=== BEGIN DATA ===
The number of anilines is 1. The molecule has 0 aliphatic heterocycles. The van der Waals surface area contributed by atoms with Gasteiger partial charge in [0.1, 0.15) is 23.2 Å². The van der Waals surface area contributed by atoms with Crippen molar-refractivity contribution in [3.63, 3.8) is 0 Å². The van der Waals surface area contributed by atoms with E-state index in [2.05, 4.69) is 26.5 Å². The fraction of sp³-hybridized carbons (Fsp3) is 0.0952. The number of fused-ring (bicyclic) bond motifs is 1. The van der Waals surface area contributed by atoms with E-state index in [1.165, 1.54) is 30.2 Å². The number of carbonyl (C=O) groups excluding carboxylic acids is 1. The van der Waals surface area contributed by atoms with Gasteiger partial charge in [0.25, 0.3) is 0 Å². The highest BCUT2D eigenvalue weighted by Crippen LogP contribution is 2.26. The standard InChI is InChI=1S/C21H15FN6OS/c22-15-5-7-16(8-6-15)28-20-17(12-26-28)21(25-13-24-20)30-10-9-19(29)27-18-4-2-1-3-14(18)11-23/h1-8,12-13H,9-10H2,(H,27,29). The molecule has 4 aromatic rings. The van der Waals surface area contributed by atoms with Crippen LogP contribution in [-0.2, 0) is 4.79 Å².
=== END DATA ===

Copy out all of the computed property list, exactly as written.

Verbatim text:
The number of anilines is 1. The molecule has 0 aliphatic heterocycles. The van der Waals surface area contributed by atoms with Gasteiger partial charge in [0.1, 0.15) is 23.2 Å². The van der Waals surface area contributed by atoms with Crippen molar-refractivity contribution in [3.63, 3.8) is 0 Å². The van der Waals surface area contributed by atoms with E-state index in [2.05, 4.69) is 26.5 Å². The fraction of sp³-hybridized carbons (Fsp3) is 0.0952. The number of fused-ring (bicyclic) bond motifs is 1. The van der Waals surface area contributed by atoms with E-state index in [1.165, 1.54) is 30.2 Å². The number of carbonyl (C=O) groups excluding carboxylic acids is 1. The van der Waals surface area contributed by atoms with Gasteiger partial charge in [0.25, 0.3) is 0 Å². The highest BCUT2D eigenvalue weighted by Crippen LogP contribution is 2.26. The standard InChI is InChI=1S/C21H15FN6OS/c22-15-5-7-16(8-6-15)28-20-17(12-26-28)21(25-13-24-20)30-10-9-19(29)27-18-4-2-1-3-14(18)11-23/h1-8,12-13H,9-10H2,(H,27,29). The molecule has 4 aromatic rings. The van der Waals surface area contributed by atoms with Crippen LogP contribution in [-0.2, 0) is 4.79 Å².